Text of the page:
A drug which has recently been approved for people with type 2 diabetes could be the latest tool in the battle against obesity.

Tirzepatide has been dubbed the ‘King Kong’ of weight-loss medication, with a recent study showing that it helped people who had already lost at least 5% of their body weight through diet and exercise lose a further 18.4% on average.

Last month, the drug was recommended by the National Institute for Health and Care Excellence for the treatment of type 2 diabetes, for those people who can’t tolerate metformin.

Tirzepatide is taken as a weekly injection and works by suppressing the appetite. The study found that it could help people who typically put weight back on after shedding pounds through diet and exercise.

Study lead Professor Thomas Wadden, from the University of Pennsylvania, explained: “Slimmers often hit a wall, where they cannot get beyond losing five to 10% of their weight – but this drug could help them achieve substantially more.

“We also found that the drug helped to reduce blood pressure and cholesterol level, and control blood sugar.”

The potential impact of tirzepatide prompted leading type 2 diabetes expert Dr Julio Rosenstock to describe it as ‘King Kong’ in comparison to the ‘gorilla’ semaglutide, another weight-loss drug.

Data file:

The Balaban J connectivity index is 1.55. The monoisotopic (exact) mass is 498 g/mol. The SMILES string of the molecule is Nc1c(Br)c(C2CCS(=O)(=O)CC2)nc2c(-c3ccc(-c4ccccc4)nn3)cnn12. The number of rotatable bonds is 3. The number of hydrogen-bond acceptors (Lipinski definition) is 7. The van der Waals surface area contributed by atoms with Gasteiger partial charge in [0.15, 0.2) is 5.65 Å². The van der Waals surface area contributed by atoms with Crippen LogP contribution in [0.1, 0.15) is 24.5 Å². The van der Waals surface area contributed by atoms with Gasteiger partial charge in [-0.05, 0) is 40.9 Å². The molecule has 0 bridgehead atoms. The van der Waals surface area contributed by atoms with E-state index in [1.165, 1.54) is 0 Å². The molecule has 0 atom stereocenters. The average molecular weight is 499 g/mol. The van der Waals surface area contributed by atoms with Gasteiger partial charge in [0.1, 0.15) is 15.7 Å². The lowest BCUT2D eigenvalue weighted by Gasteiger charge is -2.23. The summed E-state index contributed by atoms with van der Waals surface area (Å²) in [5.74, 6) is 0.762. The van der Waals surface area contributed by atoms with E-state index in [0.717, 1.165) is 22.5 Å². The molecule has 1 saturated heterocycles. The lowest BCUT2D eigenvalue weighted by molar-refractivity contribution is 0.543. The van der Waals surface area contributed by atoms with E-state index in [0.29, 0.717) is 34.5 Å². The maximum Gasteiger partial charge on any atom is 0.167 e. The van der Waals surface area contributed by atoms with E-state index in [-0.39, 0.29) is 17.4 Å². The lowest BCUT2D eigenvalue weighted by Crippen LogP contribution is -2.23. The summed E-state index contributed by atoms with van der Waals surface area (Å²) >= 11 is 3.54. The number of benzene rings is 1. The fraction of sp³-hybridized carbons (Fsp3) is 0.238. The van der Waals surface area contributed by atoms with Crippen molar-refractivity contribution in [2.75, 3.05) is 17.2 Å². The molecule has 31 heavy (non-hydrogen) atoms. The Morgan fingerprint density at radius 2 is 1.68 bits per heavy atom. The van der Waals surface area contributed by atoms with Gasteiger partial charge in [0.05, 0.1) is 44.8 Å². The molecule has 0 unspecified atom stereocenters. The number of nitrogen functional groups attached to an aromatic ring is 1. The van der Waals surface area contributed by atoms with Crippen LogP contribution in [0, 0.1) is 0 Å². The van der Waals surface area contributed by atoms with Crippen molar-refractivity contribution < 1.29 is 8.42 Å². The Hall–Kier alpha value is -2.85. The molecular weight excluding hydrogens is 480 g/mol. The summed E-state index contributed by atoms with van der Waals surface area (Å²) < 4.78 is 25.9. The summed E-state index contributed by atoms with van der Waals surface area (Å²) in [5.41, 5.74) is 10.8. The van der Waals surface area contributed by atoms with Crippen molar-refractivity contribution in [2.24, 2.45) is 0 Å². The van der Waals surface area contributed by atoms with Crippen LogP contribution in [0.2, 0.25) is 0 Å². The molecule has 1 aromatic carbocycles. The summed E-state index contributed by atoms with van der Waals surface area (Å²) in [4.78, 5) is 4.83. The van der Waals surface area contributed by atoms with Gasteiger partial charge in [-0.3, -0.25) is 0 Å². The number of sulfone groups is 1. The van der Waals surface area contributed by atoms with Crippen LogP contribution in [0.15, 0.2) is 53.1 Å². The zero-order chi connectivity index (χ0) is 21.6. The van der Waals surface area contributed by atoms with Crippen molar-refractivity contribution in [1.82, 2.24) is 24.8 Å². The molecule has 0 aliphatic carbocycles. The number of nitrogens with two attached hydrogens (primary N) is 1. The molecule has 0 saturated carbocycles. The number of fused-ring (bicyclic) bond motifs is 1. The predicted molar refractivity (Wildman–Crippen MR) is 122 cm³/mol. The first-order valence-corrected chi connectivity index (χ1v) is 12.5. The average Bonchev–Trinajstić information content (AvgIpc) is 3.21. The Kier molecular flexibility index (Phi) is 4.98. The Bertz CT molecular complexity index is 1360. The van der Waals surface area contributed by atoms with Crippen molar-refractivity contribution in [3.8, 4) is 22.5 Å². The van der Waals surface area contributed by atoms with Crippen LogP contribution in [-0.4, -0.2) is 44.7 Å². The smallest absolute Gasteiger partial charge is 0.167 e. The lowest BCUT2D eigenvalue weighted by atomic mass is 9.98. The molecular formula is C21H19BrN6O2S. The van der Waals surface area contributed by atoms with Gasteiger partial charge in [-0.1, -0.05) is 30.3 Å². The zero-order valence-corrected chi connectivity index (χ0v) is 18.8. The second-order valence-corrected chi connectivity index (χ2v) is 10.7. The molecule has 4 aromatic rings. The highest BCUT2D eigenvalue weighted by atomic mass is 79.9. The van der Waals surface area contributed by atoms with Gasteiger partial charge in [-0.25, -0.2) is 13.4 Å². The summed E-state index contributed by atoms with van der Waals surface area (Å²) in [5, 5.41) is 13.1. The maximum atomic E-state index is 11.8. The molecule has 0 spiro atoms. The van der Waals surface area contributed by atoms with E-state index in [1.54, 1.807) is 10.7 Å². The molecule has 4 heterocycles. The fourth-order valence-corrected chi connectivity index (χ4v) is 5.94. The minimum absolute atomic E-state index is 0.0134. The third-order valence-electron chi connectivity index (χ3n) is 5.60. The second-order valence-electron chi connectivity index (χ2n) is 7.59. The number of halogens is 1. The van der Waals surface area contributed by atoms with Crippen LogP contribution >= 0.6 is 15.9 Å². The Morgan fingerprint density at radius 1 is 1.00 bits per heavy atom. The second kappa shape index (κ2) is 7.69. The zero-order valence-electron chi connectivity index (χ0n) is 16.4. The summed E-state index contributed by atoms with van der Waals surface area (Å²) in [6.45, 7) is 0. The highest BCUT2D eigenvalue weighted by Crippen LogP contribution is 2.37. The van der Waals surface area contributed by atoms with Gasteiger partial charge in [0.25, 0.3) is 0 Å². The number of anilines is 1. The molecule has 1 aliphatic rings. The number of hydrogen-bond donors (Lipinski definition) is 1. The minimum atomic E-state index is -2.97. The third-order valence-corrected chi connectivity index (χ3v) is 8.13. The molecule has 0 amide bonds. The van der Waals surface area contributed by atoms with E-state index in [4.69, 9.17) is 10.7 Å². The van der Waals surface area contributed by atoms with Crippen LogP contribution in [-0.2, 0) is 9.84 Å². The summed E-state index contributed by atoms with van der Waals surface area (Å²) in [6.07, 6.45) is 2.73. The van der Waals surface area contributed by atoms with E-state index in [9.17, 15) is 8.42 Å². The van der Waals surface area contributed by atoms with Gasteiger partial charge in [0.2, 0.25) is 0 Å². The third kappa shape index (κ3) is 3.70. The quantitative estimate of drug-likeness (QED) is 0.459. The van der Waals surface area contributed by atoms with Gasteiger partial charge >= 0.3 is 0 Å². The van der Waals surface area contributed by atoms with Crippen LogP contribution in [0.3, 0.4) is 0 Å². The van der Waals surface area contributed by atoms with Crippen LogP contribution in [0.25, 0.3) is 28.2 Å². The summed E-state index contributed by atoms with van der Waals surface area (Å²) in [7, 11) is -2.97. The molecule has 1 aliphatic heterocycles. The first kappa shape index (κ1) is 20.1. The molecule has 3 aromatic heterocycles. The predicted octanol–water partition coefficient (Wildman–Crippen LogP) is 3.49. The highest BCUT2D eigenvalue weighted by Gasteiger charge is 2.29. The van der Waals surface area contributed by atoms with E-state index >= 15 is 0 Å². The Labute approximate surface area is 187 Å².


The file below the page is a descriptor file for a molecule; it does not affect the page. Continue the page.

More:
The study involved 806 people and began with a three-month weight-loss programme. After the three months, 579 participants had shed at least 5% of their weight and were eligible for tirzepatide.

Some were given the drug while others received a dummy injection. The results showed that those receiving tirzepatide went on to lose, on average, almost a fifth of their body weight. Those who received the dummy injection put on 2.5% of their body weight, on average.

The tirzepatide group lost almost six inches from their waistline.

Those who lost weight through lifestyle changes and then received tirzepatide lost a total of just over 24% of their body weight, on average.

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